Richard Roxburgh (Vanya) and Cate Blanchett (Yelena) in Uncle Vanya, Sydney Theater Company (photo by Lisa Tomasetti)
The cast was outstanding, an ensemble that had movie stars in it, but they did not draw attention to themselves. Indeed, they were often outshone by their less famous counterparts, especially Richard Roxburgh's Vanya, filled with both heart-crushing regret and biting resentment. This Vanya was likely to switch emotional gears on a dime, including bursting into tears, but the play was never swamped by these occasional bouts of emotional anguish. As Roxburgh told PBS in an interview, all too often Chekhov is done with "too many leaden silences, like Noël Coward, but without the jokes." This production was an excellent reminder of the humor in Chekhov, without crossing that boundary into farce, and also of just how much can be contained in between Chekhov's spoken lines, the glances, the pauses, the movements, and gestures. A great example was the awkward final kiss between Yelena (Cate Blanchett, all platinum hair and out-of-place stylishness) and the country doctor Astrov (played with loose-limbed swagger and whimsical humor by Hugo Weaving), in which barely suppressed passion is mis-coordinated to the point of embarrassment. This was an ingenious decision since Astrov is a man so incapable of human attachment that the most heartfelt relationship he has in the play is with the family's old nurse, played with disarming simplicity by veteran actress Jacki Weaver.
Hungarian director Tamás Ascher has updated the story to an unspecified Soviet-era time, let's say the 1930s. The country house is a grimy Communist shack (sets by Zsolt Khell), with recordings of buzzing flies punctuating the silence in the early acts (sound and music by Paul Charlier), a drab and grim setting into which the snooty, complaining Professor Serebryakoff (a self-absorbed patrician John Bell) and his gorgeous young wife intrude. The country doctor rides around on a battered motorcycle instead of a horse, and the iconic watchman's rattle of the play's final scene -- the periodic noise to let the manor's owners know that he was still awake and on watch -- becomes the crackle and squeal of a transistor radio being tuned. (Period-appropriate music also fills the intermissions, jazz-tinged songs that are sentimental and zany -- think Shostakovich's The Golden Age.) As often happens, the Soviet-era updating played havoc, just slightly, with the relationships that lead to the plot's crisis: peasants, land owners, intelligentsia. Concerns over how profitable the estate can be seem not to fit with mid-20th century Russia, but then neither do the Australian accents. The strongest accent came with the other standout performance, from Hayley McElhinney, whose Sonya was so emotionally needy and neglected: seemingly trapped in childhood, she insisted on sitting on a toddler-sized chair more than once. As her father departed with Yelena, her stepmother, Serebryakoff finally seemed aware of his daughter's need for his love and still ignored it.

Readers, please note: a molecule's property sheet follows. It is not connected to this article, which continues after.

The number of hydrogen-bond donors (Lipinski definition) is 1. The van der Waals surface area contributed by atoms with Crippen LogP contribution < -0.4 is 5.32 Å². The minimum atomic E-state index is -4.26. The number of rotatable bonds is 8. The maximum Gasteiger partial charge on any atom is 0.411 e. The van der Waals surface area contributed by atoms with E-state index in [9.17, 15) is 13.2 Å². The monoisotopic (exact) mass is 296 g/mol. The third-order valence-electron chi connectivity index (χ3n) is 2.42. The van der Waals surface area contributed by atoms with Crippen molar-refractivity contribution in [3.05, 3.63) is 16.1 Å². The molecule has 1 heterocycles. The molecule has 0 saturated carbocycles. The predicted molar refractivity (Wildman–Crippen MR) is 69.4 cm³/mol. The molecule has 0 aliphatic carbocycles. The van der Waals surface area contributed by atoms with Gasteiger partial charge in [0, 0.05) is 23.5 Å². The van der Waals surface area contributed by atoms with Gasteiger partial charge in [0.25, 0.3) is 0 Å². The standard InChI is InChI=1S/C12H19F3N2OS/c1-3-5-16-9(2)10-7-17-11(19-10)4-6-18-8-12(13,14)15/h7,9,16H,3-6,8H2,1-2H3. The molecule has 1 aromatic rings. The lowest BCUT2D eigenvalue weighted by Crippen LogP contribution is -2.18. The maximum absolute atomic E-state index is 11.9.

The updating goes hand in hand with a new edition of the play by Andrew Upton, which adds some four-letter words and some modern turns of phrase, simplifies some of the complexity of the Russian character names (Vanya is called so many other names by the other characters in the original), and removes some of the more complicated allusions in favor of (ill-placed) quotations from Shakespeare. Professor Serebryakoff keeps his pretentious Latin quotation, "omnis una manet nox," from Horace's Odes, I/28 (English translation -- roughly, "But one night awaits everyone / and each, in turn, treads the path of death"), but not all of the artistic and literary references survive. In Act IV, the servants' conversation about the Act III fight, includes the lines "What a storm they have raised!" / "A scene worthy of the brush of Aivazovsky." The latter line is changed to "a scene worthy of the stage," assuming that audiences would not get the reference to Ivan Konstantinovich Aivazovsky, a 19th-century Armenian-Russian painter whose style is similar to Turner, specializing in stormy seascapes and other scenes with swirling color in a watercolor-like wash.
Most of the allusions to Turgenev remain, whose evocation of nature and the Russian countryside in A Sportsman's Sketches (Vol. 1 | Vol. 2), Turgenev's observations of peasant life while hunting around his country estate, was an inspiration to Chekhov and so many other writers (also known for his novel Fathers and Sons). He and his brother, Nikolai, who wrote The Emancipation of the Russian Serfs, were sons of a wealthy landed family. A Russian couple behind me clucked their tongues at some of the changes, seeming to confirm with each other what had just been said in English and trying to line it up with the Russian text they had probably heard since they were children. One line from the play includes a Russian proverb, "È finita la commedia," a mangling of the phrase "La commedia è finita," used to signal the end of commedia dell'arte performances and perhaps best known from the conclusion of Leoncavallo's opera Pagliacci. The STC version is perhaps not Chekhov, but it is compelling theater.
This production continues through August 27, but it is already sold out.